1. Cocos2d-x Game Development Essentials
  2. Cocos2d-x by Example Beginner's Guide
But be careful: these books are a little bit old because we're now at the version 3.x of the framework and what I linked above are about the version 2. Many changes was be made between these two versions, and tons of methods and classes are been deprecated, so probably the best reference you may found around the web is this, the official wiki page.

Write a game engine using OpenGL

This is probably the hardest way you may choose.  This topic needs an article. I'll write it later durint this week as a part-2 of this one.

Thursday, 28 August 2014

Good Algorithms Books

During the previous post, I wrote about my interests. One of them are algorithms. I read tons of books about that, and in this article I'll give you which books I've really appreciate and, of course, that I'd like to recommend you.

The Algorithms Library

First of all, imho, the best (must have) books about algorithms are:
  1. The Algorithm Design Manual by Steven S Skiena. I think this is a masterpiece, with a fair amount of mathematical notation and few illustations. Skiena war-stories are amazing and so is the HitchHiker's Guide.
  2. Algorithms by Robert Sedgewick and Kevin Wayne. It covers many topic, features many drawings, no mathematics notation and variable traces to help follow each algorithms chronology. 
  3. Introduction to Algorithms by Thomas H. Cormen, Charles E. Leiserson, Ronald L. Rivest and Clifford Stein. From the MIT Press, and, if I remember correctly, this one is used by a lot of university.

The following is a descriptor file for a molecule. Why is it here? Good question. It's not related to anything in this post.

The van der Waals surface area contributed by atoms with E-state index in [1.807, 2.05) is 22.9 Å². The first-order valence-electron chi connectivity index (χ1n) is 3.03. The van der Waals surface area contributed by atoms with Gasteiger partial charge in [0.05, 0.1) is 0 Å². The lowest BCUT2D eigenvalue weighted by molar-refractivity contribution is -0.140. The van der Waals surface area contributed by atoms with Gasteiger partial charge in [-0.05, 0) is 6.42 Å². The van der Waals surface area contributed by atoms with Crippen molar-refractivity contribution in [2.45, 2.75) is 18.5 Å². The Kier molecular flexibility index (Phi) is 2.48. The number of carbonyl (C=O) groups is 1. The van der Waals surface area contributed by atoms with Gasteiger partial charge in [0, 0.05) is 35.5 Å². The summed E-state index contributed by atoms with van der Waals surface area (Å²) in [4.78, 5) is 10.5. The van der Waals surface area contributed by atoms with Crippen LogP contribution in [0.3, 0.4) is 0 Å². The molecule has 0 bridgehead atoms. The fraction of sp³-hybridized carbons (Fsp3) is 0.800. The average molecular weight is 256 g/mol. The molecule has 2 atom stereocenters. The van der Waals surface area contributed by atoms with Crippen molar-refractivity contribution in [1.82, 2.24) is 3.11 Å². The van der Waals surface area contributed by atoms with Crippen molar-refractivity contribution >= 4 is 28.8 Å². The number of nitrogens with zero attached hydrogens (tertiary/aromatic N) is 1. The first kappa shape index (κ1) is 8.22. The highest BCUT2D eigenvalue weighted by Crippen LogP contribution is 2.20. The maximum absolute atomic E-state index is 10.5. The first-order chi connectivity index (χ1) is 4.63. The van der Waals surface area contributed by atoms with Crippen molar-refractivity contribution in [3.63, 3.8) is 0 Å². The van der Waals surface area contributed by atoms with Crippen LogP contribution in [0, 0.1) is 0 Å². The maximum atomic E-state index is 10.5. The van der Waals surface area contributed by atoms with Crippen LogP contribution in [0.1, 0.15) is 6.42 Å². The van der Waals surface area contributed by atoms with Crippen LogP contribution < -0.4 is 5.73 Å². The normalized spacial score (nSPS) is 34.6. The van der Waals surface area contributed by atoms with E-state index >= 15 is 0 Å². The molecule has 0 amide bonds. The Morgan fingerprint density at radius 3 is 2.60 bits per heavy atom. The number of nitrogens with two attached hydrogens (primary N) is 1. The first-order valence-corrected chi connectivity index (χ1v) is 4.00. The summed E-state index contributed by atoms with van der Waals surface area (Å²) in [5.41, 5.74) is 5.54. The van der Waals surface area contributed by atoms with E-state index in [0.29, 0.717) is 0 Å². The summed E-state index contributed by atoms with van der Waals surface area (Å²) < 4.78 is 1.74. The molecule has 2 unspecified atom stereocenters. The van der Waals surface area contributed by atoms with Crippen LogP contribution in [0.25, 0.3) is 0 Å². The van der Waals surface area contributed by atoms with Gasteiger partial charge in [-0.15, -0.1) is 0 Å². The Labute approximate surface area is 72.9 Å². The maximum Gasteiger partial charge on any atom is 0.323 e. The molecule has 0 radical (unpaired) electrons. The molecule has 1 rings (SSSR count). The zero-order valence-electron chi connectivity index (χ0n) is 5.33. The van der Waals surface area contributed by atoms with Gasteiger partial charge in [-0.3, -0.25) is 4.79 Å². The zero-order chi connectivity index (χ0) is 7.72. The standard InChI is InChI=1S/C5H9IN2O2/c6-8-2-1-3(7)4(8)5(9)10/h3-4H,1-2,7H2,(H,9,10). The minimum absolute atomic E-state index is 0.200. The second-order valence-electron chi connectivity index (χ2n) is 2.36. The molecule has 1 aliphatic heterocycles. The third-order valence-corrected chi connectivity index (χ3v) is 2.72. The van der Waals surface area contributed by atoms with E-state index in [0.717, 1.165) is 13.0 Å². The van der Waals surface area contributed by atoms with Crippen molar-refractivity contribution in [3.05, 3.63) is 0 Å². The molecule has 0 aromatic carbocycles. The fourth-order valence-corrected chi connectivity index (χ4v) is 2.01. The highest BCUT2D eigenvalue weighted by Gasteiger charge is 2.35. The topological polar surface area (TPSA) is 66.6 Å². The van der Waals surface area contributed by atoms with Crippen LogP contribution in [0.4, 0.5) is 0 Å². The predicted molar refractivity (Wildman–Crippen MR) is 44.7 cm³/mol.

The last but not the least:

  1. The Art of Computer Programming by Donald E. Knuth. This is a collection of amazing books that covers almost all of what you need to know about algorithms, explaining them a really strict way, using Mathematics notions. It's pretty hard to read, but guys, it's awesome.

What about you ? What's your favorite books about algorithms ? I'm glad to read your preferences.

Hello, World!

Hey, you!

I really don't like to write blog posts. And much more to maintain blog's stuff. Argh.
This is another blog that I'm trying to maintain. Ah. Ah. Once again.

About me

As a developer, my tech skill is about Java, C++, Objective C and C#. These are my starting point, but I'm really interested in learning more. Plus, I really love reading about algorithms and mathematical stuff.

And these will be the articles I'll write here. Yeah.

Actually, I'm working as a Project Manager and Senior Software Engineer at LiveBox from one year. Since when I started here, I worked on different platforms, like iOS, OSX. Currently I'm working with the Windows platform (and, of course, the *ckin .NET).

About LiveBox

LiveBox is a private file sharing. With LiveBox you can store, sync and share your data in a new, better and secure way. It is available on premises with its Private Cloud Platform or hosted by our Partners As a Service. (cit. official site)

This kind of platform is very interesting, and, of course, I'm very glad to work with an amazing team of really talented developers.